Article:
Archive for October 24th, 2011
There is immense confusion over the “Occupy Wall Street” movement. The left embraces it, though they’re not sure where it came from or what it means. The right ridicules it, though efforts to say it’s a bunch of “lazy losers” who “envy the rich” are laughable. Those involved don’t make things easier because they tell multiple stories, ranging from professional anti-globalization demonstrators along for the ride and Ron Paul supporting libertarians who want to break the big money big government nexus.
37% have positive reactions to the movement in the US, only 18% actually oppose them. People are frustrated and the taste of corporate bailouts and shady financial instruments leaves Wall Street one of the least popular set of institutions in the US. The fragility of the global financial system which over leveraged itself and seemed oblivious to the danger it was creating for the entire system has shocked people from Frankfurt to Beijing. There is a sense that something has gone wrong and leaders are clueless on how to respond.
Given the surprising rise of this movement and its capacity for quick expansion, I believe that we are not seeing a moment of rage that will pass when the weather gets cold in winter, but the start of a global movement to critique the power of big money and the lack of voice so many people have in an era of globalization. It will not be a movement of socialism, but of democracy. It will not have a clear ideological focus but an evolving agenda. It will persist even after Zuccotti park empties and Manhattan returns to normal.
Globalization is the name that was given to “complex interdepedence” in the late eighties as it became clear that the growing links between economies noted by scholars of international relations in the seventies (most notably Keohane and Nye in their 1976 work Power and Interdependence) were expanding beyond what anyone had anticipated. The two most important aspects of this was: a) the technology/information revolution; and b) the internationalization of capital.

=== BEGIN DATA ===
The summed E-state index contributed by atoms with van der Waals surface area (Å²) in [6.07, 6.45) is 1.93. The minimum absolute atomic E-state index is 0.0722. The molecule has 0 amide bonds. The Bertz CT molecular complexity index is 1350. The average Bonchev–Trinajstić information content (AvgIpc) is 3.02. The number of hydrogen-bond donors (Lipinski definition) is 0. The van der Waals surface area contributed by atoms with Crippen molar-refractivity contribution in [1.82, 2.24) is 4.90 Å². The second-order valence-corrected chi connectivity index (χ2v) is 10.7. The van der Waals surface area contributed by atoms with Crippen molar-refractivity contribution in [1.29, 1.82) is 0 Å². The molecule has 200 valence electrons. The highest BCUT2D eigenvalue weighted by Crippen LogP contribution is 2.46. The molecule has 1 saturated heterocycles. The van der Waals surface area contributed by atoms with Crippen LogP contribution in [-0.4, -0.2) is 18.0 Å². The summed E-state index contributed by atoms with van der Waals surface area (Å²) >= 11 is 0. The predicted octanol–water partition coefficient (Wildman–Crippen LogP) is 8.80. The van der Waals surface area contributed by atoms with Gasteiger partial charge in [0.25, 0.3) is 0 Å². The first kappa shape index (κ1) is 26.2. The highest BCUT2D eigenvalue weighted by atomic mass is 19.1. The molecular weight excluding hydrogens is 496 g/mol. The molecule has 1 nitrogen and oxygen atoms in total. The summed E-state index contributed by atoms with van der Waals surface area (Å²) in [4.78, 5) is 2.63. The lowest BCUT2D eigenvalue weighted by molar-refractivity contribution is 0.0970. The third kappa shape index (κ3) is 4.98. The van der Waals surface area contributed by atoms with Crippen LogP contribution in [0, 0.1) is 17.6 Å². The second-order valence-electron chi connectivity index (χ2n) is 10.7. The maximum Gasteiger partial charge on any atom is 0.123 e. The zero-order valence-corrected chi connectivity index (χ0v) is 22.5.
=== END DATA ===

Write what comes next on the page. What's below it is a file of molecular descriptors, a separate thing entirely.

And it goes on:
Up until the 80s most investors were national. To invest outside ones’ own borders was risky and difficult, and often faced legal obstacles at home. Between 1980 and 1990 that changed completely. In 1980 foreign direct investment in the developed world totaled $390 billion, while $302 billion went to the third world. By 2008 developed world FDI was over $10 trillion, while in the developing world it topped $4 trillion. Portfolio investment also grew rapidly.
Investors no longer had any reason to be loyal to their home state, corporations expanded to use whatever advantage they could to minimize cost and maximize profit. In many ways these are good developments, naturally reflecting the way in which the instantaneous exchange of information can allow greater flexibility. Toyotas now can be made in the US rather than having to be shipped from Japan, consumers can enjoy the fruits of inexpensive goods from countries with low labor costs, and with linkages between states growing, the chance for major war declines.
Yet there is a clear loser: the state. States no longer have as much control over their economies, have less capacity to create strong social welfare systems and find it harder to create regulations they believe necessary to protect their publics or the environment. Whether or not one agrees with those policies, the fact of the matter is the state is not as powerful as it used to be. And, as political leaders become both dependent on financial and business institutions and vulnerable, they listen very closely to what Wall Street or Frankfurt or Tokyo insiders say. Whether in the World Trade Organization, IMF or US Congress, the influence of big business and big finance has never been greater.